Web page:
The government will invest nearly £4.5 million in programmes to refer patients to local voluntary and community services such as walking clubs, gardening or arts activities.
The practice, known as ‘social prescribing’, aims to improve patients’ quality of life, health and wellbeing by recognising that health is affected by a range of social, economic and environmental factors.
Evidence shows that this approach can reduce demand on NHS services: a UK study found that after 3 to 4 months, 80% of patients referred to a social prescribing scheme had reduced their use of A&E, outpatient appointments and inpatient admissions.
A total of 23 social prescribing projects in England will receive a share of the funding to extend existing social prescribing schemes or establish new ones.
The schemes include a focus on:
- reaching out to people who may be socially isolated, for example because of mental health problems or learning difficulties
- providing support for those impacted by health inequalities, such as transgender people or people from black, Asian and minority ethnic (BAME) backgrounds
- helping people with particularly complex needs who regularly access health services
Examples of the schemes receiving funding include:
- a new StreetGames scheme across Sheffield, Southampton, Luton, and Brighton and Hove, focusing on socially excluded young people aged 5 to 25
- a Dudley Council project to expand support for people with a very high dependency on A&E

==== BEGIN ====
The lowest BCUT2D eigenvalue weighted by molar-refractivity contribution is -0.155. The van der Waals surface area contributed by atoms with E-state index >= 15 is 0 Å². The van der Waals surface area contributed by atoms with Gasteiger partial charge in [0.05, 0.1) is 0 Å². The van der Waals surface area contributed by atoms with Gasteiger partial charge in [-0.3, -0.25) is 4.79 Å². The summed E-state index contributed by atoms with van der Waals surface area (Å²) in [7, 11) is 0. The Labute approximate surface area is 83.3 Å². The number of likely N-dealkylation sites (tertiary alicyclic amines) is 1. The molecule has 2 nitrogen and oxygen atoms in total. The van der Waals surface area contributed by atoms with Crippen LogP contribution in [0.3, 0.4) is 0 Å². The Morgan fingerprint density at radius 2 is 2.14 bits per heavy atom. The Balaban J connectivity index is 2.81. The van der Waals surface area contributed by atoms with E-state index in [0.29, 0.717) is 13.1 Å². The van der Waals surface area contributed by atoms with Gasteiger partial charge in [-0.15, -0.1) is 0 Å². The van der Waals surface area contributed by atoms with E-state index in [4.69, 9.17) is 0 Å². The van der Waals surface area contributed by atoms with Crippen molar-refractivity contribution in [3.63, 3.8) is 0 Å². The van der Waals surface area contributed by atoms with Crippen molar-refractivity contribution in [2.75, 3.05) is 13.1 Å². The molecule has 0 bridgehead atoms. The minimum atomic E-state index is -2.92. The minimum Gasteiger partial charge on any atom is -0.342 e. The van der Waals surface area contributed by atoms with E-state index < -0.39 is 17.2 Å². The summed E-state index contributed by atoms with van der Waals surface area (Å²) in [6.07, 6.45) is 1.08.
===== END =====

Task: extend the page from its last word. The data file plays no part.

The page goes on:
- a new Citizens Advice North Oxfordshire and South Northamptonshire scheme to support those who are lonely or socially isolated in deprived rural areas
The funding will come from the Health and Wellbeing Fund, part of a programme of government investment in the voluntary sector. The projects will be fully funded through the scheme in their first year. Additional joint funding from local commissioners will be agreed for the subsequent 2 years.
A full list of the 23 social prescribing schemes to be funded by the Health and Wellbeing Fund has been published.
Care Minister Caroline Dinenage said:
The voluntary and community sector has such a vital role to play in working with our health system to provide the kind of support that you can’t receive at your local GP surgery or hospital.
This new funding will mean that many more people receive support that looks at their needs holistically, enabling them to live happier, more independent lives. I look forward to seeing these projects put their plans into action and provide support to hundreds of thousands more people.